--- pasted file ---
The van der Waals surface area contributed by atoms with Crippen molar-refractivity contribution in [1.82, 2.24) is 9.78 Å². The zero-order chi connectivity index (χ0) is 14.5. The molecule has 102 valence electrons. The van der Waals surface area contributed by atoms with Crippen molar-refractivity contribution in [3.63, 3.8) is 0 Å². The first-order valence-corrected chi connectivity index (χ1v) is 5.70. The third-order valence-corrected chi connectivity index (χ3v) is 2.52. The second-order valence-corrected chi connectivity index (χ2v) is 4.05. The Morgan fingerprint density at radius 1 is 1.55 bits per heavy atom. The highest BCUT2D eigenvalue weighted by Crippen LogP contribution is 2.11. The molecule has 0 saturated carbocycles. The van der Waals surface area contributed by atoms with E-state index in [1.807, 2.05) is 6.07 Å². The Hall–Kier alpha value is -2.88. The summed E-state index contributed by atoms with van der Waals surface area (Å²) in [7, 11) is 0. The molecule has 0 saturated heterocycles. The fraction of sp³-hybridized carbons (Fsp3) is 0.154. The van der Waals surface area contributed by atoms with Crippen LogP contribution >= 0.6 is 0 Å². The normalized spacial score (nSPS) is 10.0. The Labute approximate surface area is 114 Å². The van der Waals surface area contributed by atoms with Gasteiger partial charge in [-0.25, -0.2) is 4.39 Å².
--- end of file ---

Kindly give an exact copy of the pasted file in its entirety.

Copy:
The van der Waals surface area contributed by atoms with Crippen molar-refractivity contribution in [1.82, 2.24) is 9.78 Å². The zero-order chi connectivity index (χ0) is 14.5. The molecule has 102 valence electrons. The van der Waals surface area contributed by atoms with Crippen molar-refractivity contribution in [3.63, 3.8) is 0 Å². The first-order valence-corrected chi connectivity index (χ1v) is 5.70. The third-order valence-corrected chi connectivity index (χ3v) is 2.52. The second-order valence-corrected chi connectivity index (χ2v) is 4.05. The Morgan fingerprint density at radius 1 is 1.55 bits per heavy atom. The highest BCUT2D eigenvalue weighted by Crippen LogP contribution is 2.11. The molecule has 0 saturated carbocycles. The van der Waals surface area contributed by atoms with E-state index in [1.807, 2.05) is 6.07 Å². The Hall–Kier alpha value is -2.88. The summed E-state index contributed by atoms with van der Waals surface area (Å²) in [7, 11) is 0. The molecule has 0 saturated heterocycles. The fraction of sp³-hybridized carbons (Fsp3) is 0.154. The van der Waals surface area contributed by atoms with Crippen LogP contribution >= 0.6 is 0 Å². The normalized spacial score (nSPS) is 10.0. The Labute approximate surface area is 114 Å². The van der Waals surface area contributed by atoms with Gasteiger partial charge in [-0.25, -0.2) is 4.39 Å².